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How to Design a Mobile Game Tutorial + Examples

(This article was originally published on Udonis’ blog.)

Would your 50-year old neighbor understand your mobile game tutorial? How about that 15-year old walking down the street?

Today, mobile gamers are a more diverse group than ever before. For this reason, your mobile game tutorial needs to be universally understandable.

How can you achieve that?

Well, you can start by reading this article. You will learn about different types of tutorials, as well as the best practices for building them. Plus, I’ll analyze a couple of examples from popular games.

Mobile Game Tutorial: A Huge Part of Your Game

When players launch your game, you need to get them started. Among other things, you need to teach them how to play your game.

The first-time user experience (FTUE) is something that can make or break a game.

The mobile game tutorial is the most significant part of this experience. It helps to onboard users, shows them your game’s value, and impacts early retention.

For all of these reasons, it’s crucial to do it right.

A good mobile game tutorial explains the basics of the game and prepares players for playing solo. Also, it should be an enjoyable and straightforward (as it gets) experience for the players.

Challenges of Building a Mobile Game Tutorial

Some games out there don’t even have a tutorial. On the other hand, a lot of them have bad tutorials.

There are different reasons why this happens.

One of them is building the tutorial last.

Many developers first work on the gameplay. After that, they focus on different features, bugs, etc. All of this drains their tutorial budgets. For this reason, many of them decide on the cheapest instead of the best options for the tutorials.

When building a tutorial, developers face another big challenge — getting into the players’ heads.

The thing is, they’ve played their games hundreds of times. For this reason, it’s hard for them to spot the game’s flaws. They have an especially tough time figuring out where the players might get stuck.

Types of Mobile Game Tutorial

There are different types of mobile game tutorials. Some of them are considered to be better than others. On the other hand, others fit certain genres best.

Let’s take a look at the three basic types of mobile game tutorials.

Tutorial by Exposition

This old-school tutorial educates players on how something is done outside of gameplay.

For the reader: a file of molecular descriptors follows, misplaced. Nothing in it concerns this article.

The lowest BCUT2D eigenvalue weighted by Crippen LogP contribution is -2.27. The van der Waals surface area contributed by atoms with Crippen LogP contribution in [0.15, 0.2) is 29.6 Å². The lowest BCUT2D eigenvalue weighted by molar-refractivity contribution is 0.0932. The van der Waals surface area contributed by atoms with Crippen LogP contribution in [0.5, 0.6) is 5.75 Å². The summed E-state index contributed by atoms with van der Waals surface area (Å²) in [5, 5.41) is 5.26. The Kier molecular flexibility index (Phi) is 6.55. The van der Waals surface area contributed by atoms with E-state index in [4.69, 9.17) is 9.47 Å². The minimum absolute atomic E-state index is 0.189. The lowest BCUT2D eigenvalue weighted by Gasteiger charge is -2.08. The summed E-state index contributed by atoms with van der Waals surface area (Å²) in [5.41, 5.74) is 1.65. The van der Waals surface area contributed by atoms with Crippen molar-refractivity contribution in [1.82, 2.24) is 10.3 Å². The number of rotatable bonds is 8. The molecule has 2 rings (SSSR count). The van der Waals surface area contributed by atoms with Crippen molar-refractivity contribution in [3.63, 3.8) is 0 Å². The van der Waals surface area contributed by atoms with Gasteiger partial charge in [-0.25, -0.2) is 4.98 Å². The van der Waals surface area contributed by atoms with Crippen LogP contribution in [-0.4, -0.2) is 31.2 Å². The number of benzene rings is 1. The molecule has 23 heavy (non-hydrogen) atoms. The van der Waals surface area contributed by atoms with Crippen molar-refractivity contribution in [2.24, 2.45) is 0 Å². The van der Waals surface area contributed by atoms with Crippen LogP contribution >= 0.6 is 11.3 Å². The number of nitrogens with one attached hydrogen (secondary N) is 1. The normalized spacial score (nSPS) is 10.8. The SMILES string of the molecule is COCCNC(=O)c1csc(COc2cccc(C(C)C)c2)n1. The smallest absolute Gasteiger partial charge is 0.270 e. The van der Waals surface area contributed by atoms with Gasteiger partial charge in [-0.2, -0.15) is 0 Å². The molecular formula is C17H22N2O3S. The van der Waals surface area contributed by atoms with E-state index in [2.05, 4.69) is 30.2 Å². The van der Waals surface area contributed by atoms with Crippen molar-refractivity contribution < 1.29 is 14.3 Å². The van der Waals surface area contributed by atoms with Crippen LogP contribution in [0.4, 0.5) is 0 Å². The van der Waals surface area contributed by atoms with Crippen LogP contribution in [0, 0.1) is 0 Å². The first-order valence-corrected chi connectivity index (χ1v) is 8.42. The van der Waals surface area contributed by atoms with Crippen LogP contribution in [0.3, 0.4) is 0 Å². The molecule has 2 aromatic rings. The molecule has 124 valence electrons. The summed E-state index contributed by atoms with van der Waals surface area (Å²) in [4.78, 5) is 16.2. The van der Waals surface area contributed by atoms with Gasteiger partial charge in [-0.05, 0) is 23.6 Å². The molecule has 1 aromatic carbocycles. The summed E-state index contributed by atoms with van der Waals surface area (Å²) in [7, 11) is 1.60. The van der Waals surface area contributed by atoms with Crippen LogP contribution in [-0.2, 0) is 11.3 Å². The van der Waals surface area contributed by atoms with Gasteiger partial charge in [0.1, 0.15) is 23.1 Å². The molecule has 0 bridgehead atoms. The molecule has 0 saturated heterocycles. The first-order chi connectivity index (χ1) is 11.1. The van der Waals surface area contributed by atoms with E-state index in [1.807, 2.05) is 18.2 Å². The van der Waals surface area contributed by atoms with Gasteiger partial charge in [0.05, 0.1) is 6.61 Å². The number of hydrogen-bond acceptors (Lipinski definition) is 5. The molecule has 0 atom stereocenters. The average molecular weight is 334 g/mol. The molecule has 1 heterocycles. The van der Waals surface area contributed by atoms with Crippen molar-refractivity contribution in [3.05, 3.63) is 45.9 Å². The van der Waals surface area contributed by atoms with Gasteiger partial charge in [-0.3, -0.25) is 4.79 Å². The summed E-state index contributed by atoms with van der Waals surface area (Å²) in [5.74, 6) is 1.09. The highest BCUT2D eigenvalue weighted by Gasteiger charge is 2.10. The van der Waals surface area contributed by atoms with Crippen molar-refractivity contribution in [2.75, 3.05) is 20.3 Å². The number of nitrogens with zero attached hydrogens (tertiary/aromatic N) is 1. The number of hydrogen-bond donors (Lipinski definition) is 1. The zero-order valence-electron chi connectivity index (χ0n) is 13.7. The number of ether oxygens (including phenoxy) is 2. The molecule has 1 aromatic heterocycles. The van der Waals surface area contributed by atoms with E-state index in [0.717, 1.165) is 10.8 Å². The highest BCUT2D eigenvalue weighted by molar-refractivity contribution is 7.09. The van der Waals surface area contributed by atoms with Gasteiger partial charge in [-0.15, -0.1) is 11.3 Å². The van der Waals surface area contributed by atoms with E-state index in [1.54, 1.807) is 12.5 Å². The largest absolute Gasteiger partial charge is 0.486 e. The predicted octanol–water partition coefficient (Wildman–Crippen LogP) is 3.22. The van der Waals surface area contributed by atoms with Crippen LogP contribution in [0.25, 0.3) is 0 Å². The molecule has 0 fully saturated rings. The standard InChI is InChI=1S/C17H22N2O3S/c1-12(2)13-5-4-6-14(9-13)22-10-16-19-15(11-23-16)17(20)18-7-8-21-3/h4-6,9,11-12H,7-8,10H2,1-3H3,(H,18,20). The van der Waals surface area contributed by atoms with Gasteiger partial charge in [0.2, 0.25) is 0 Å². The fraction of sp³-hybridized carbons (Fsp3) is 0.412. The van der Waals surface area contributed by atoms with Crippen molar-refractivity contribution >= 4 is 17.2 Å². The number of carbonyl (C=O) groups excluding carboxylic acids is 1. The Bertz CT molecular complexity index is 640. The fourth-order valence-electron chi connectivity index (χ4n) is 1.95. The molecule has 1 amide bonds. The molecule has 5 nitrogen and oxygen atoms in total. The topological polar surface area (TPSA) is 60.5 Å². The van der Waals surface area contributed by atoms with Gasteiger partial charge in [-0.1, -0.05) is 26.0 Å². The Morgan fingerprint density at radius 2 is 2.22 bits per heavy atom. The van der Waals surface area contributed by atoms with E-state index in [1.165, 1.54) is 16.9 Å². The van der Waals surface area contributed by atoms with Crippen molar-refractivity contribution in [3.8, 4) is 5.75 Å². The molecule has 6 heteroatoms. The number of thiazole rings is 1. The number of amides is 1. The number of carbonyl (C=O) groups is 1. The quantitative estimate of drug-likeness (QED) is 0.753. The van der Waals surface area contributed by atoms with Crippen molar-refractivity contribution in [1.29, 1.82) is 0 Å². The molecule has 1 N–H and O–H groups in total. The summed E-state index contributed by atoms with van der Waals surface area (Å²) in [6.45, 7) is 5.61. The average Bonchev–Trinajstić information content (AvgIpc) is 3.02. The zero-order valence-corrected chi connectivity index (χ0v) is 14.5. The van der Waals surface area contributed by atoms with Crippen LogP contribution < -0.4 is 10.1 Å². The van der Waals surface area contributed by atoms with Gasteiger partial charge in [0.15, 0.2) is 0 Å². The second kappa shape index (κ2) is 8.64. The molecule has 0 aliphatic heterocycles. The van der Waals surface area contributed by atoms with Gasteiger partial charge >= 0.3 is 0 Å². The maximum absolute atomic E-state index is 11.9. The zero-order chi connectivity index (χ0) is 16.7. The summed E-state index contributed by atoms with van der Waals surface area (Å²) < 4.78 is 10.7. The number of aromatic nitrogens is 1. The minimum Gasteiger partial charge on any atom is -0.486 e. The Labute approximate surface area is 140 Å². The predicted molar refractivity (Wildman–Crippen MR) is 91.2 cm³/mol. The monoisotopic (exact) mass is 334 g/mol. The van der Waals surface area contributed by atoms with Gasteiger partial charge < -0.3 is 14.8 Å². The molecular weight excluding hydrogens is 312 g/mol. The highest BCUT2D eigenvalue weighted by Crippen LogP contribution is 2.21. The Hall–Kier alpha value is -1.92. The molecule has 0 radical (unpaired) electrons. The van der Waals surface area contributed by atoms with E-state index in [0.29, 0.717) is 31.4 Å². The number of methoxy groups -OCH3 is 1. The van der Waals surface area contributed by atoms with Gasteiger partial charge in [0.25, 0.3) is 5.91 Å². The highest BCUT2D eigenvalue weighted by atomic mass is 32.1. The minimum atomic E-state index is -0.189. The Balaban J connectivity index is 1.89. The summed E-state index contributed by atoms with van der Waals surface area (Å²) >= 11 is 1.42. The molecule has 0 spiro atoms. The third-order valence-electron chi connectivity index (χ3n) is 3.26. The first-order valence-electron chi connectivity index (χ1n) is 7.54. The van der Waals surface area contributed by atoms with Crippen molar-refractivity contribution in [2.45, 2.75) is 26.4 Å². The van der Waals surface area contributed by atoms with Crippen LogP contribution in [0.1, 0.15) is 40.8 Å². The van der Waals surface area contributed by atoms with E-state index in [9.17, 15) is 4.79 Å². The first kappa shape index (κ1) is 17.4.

For example, textual explanations or the “controls screen” before starting the gameplay.

This type of tutorial is easy to implement. However, this is practically the only good thing about it.

The biggest problem? It’s not memorable enough.

It’s like when you get instructions to put together a piece of furniture. Imagine you can only read the instructions once, and then you’re left on your own.

When players get such instructions and get thrown into gameplay, they frequently end up confused.

Therefore, no matter how simple your game is, we don’t recommend this type of tutorial.

Tutorial Room

This is a special gameplay section where players are taught how to play the game. This section is made just for teaching purposes and doesn’t exist anywhere in the game.

This type of tutorial also takes place before actual gameplay. Yet, it’s much more memorable than the previous type.

The reason? This type of tutorial is interactive.

Here, players get a good understanding of how the game works. Besides just telling players what to do, they need to interact and act on the instructions.

However, the tutorial room is not suitable for all types of games. For example, it’s hardly a good idea to include a tutorial room in a game from the casual genre. On the other hand, it has proven to be particularly effective in strategy games.

In many games, players get the option to skip this type of tutorial.

Since they usually last a while, and some players already know how to play, it’s a good call to make this type of tutorial optional.

Contextual Lesson

Just like its name suggests, the contextual lesson is all about context.

In this type of tutorial, the game teaches players how to play throughout gameplay. It appears in particular gameplay moments.

This way, players learn how to react in different situations. After all, the easiest way to learn something is by looking and engaging with it.

You can think of it as a tutorial room but chopped into smaller pieces.

The contextual lesson tutorial is suitable for all sorts of games. We can find examples of it everywhere, from hyper-casual titles to mid and hard-core games.

The difference?

Games with simpler mechanics will teach players all they need to know in the first couple of minutes.

In more complex games, the contextual lesson will appear at the beginning but also later in the game. For example, when players unlock new and unfamiliar features.

Best Practices for Building a Mobile Game Tutorial

You’re here for the tips?

You’re in luck, because I’m bringing you quite a lot of them. Here are 12 tips that will help you build better tutorials.

1. Make It Feel like a Natural Part of the Game

A lot of your players have experienced bad tutorials in the past. For this reason, they frequently think of them as a waste of time before they get to the good part — actually playing the game.

You can prove them wrong.

Don’t think about the tutorial as an isolated part of the user experience. Instead, ask yourself — How can I make the learning part feel like a seamless part of the gameplay experience?

If you do this right, your players should not be able to tell where the tutorial began and where it ended.

Project Makeover first teaches players the basics. Later in the game, it instructs them about new gameplay features.

2. Spread It Out

When players start playing your game, you don’t have a lot of time until they lose interest in it. And you most definitely don’t want that to happen during the tutorial phase.

For this reason, you should start with the bare minimum. In the tutorial, give players only the basic instructions on how to play your game.

You may be thinking — My game has impressive depth, and I want to show it off to players right away.

Don’t.

Think about this.

When players finish the onboarding phase, they become increasingly invested in the game. The more invested they are, the more receptive to learning new things they become.